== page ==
If a hydrocarbon chain is present, the hydrocarbon chain can be interrupted by —O—, —S—, —N(R)—, —N(R)—C(O)—O—, —O—C(O)—N(R)—, —O—C(O)—O—N(R)—, —N(R)—C(O)—N(R)—, —O—C(O)—O—, —P(R)—, —P(O)(R)—, and —C(O)—O(R)—. Each R, independently, is aliphatic or aromatic. If aromatic, the compounds may include two (2) or more membered rings with or without heteroatoms.
Examples of R include, but are not limited to, hydrogen, alkyl, alkenyl, alkynyl, alkoxy, hydroxylalkyl, hydroxyl, and haloalkyl.
The interrupted hydrocarbon chain can be used for conjugation with each polymer or lipid.
Succinimidyl ester of fatty acid coupled to spacer can be used due to undergo a simple incubation reaction with free amine groups of polymers or lipids. The polymer(s) or lipid(s) can be modified for amine group using chemical reaction, if required. In addition, the fatty acid can be attached to each layer of nanostructures by chemical reaction using a suitable spacer. For example, one end of the spacer (e.g., PEG) can be modified with oleic acid (OA), while the other end is modified with succinimidyl ester.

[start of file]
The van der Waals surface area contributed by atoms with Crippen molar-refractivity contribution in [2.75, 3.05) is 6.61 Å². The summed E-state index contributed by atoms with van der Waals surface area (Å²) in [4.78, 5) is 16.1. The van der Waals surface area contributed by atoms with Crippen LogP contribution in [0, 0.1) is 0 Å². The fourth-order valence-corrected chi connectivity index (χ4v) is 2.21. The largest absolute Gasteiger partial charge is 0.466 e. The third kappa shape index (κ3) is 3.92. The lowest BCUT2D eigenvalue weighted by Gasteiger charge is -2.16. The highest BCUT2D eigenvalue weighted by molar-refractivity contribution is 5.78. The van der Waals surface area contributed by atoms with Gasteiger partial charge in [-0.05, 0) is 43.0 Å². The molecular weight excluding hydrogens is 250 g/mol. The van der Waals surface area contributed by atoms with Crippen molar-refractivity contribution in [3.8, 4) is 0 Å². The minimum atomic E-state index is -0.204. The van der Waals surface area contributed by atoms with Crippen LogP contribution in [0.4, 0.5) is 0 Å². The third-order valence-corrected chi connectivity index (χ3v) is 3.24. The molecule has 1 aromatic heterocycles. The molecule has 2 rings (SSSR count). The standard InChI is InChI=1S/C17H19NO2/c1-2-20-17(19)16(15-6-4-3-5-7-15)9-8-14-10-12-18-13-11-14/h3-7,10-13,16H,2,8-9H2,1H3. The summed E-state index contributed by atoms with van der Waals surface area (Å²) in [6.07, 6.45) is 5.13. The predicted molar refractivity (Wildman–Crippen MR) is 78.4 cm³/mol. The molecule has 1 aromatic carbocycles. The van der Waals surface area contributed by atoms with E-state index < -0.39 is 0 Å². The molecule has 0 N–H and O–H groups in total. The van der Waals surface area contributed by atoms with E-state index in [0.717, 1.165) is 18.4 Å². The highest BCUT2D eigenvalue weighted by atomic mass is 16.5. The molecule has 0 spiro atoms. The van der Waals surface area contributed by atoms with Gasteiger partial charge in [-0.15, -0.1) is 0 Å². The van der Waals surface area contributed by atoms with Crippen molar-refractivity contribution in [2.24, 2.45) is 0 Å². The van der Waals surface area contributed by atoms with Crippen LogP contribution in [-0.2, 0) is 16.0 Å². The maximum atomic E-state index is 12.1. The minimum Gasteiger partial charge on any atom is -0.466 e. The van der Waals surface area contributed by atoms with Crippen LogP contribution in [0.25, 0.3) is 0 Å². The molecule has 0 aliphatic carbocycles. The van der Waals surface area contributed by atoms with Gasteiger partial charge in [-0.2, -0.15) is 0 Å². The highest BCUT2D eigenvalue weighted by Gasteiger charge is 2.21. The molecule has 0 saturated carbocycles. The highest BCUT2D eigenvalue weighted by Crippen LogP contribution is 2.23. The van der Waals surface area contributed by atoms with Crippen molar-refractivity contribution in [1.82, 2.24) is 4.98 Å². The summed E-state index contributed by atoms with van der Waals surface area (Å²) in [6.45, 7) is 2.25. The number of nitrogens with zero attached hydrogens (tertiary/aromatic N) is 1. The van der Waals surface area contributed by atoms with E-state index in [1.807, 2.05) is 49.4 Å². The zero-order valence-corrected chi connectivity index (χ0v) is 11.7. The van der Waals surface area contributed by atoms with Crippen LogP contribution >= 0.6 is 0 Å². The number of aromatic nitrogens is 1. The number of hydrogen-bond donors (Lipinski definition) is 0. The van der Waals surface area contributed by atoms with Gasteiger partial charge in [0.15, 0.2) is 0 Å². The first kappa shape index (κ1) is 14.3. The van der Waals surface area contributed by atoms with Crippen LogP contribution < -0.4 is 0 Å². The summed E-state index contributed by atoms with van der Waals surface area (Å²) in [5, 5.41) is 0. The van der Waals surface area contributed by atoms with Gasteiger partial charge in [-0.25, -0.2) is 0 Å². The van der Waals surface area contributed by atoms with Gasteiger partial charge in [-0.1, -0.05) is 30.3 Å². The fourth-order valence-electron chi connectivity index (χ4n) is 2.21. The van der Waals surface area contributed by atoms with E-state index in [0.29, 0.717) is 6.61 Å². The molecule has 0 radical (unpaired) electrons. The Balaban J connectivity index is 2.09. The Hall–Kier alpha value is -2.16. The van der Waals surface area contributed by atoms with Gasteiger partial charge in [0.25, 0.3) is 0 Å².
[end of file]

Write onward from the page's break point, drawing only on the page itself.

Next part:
The surface modified multilayered nanostructures can be dispensed via a variety of carriers, including, but not limited to, aqueous dispersion, gel, lotion, powder, liniment, emulsion, ointment, cream and patch.
Certain embodiments of the present invention also include one or more active pharmaceutical agents. Generally, active pharmaceutical agents comprise small molecules, proteins or peptides alone or in combination with one or more small molecules, or proteins or peptides alone or in combination with each other.
More specifically, examples of active pharmaceutical agents include, but are not limited to, anti-inflammatory agents, anti-psoriatic agents, analgesic agents, anti-parasitic agents, anti-cancer agents, anti-bacterial agents, anti-fungal agents, anti-viral agents, anti-aging agents, anti-wrinkle agents, anti-acne agents, immunomodulators, proteins and peptides, nucleosides, nucleotides, enzymes, hormones, vitamins, zinc oxide, titanium oxide UV-A absorbers, UV-B absorbers, and natural compounds used for cosmetic purposes. Other suitable active pharmaceutical agents may be used, given their usefulness in treating a disease or disorder related to the skin or associated tissue layers. If proteins are used, suitable proteins include, but are not limited to, deoxyribonucleic acid, small interfering ribonucleic acid, and oligonucleotides.